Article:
Netrin-1 Derived from the Ventricular Zone, but not the Floor Plate, Directs Hindbrain Commissural Axons to the Ventral Midline
Kenta Yamauchi, Maya Yamazaki, Manabu Abe, Kenji Sakimura, Heiko Lickert, Takahiko Kawasaki, Fujio Murakami, and Tatsumi Hirata
Scientific Reports, DOI:10.1038/s41598-017-12269-8
In this study, we have provided evidence that Netrin-1 (Ntn1) from the ventricular zone (VZ), but not the floor plate (FP), a glial structure occupying the ventral midline (VM), guides hindbrain commissural axon (CA) to the VM. Our results are incompatible with the prevailing view that Ntn1 is a chemoattractant for CAs, rather suggest a novel mechanism that VZ-derived Ntn1 directs CAs to the VM by its local actions.
More than a century ago, based on his observations of CA growth towards the VM, Ramón y Cajal proposed the ‘chemotropic theory’, attraction of growth cones by a long-range diffusible cue emanating from their targets. Ntn1 emanating from the VM has been assumed as the chemoattractant. Consistent with this view, Ntn1 is expressed in the VM and can attract CAs at a distance in vitro. However, Ntn1 is expressed in the vicinity of the CA path, the VZ, in addition to the FP, raising an alternative possibility that Ntn1 of extra-FP origin directs CAs to the VM. To test this possibility, we generated Ntn1 FP conditional mutant (Ntn1FP-Ko) and VZ conditional mutant mice (Ntn1VZ-Ko). If Ntn1 acts CAs as a long-range diffusible chemoattractant, CA guidance to the VM should be disrupted in Ntn1FP-Ko mice. Contrary to the prediction, deletion of Ntn1 from the VZ highly disrupted CA guidance to the VM, whereas deletion of Ntn1 from the FP had little impact on it (Figure). Our results fail to support the chemotropic theory proposed by Ramón y Cajal, and rather suggest that local actions of Ntn1 from the VZ direct CAs to the VM.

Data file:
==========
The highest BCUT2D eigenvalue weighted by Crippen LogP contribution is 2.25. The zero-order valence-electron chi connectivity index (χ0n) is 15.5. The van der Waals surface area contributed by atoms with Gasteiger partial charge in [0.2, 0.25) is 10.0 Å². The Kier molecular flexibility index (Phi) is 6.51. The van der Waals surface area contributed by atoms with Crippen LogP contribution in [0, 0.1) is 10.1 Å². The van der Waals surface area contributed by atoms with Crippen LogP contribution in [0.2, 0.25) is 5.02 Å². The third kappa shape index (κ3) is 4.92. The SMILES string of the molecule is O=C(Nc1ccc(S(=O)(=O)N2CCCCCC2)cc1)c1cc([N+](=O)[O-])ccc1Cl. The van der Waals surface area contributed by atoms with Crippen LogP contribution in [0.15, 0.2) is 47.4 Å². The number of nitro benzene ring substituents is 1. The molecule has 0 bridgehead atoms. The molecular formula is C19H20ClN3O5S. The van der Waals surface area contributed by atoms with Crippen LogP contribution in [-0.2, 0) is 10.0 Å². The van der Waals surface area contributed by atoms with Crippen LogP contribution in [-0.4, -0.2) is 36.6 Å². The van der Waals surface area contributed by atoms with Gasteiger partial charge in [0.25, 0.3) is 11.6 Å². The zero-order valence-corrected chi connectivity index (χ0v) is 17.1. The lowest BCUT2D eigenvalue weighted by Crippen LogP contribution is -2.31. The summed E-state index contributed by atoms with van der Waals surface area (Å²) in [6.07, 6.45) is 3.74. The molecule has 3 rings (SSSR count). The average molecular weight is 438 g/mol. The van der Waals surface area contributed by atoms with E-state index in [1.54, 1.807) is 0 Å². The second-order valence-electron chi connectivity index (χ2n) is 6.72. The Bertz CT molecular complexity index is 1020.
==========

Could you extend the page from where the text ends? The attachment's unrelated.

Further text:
Hindbrain CA growth in Ntn1FP-Ko and Ntn1VZ-Ko mice. Deletion of Ntn1 from the VZ highly disrupts CA guidance to the VM (right), whereas deletion of Ntn1 from the FP has little impact on it (left, arrowheads). CA is labeled with a fluorescent lipophlic dye, DiI.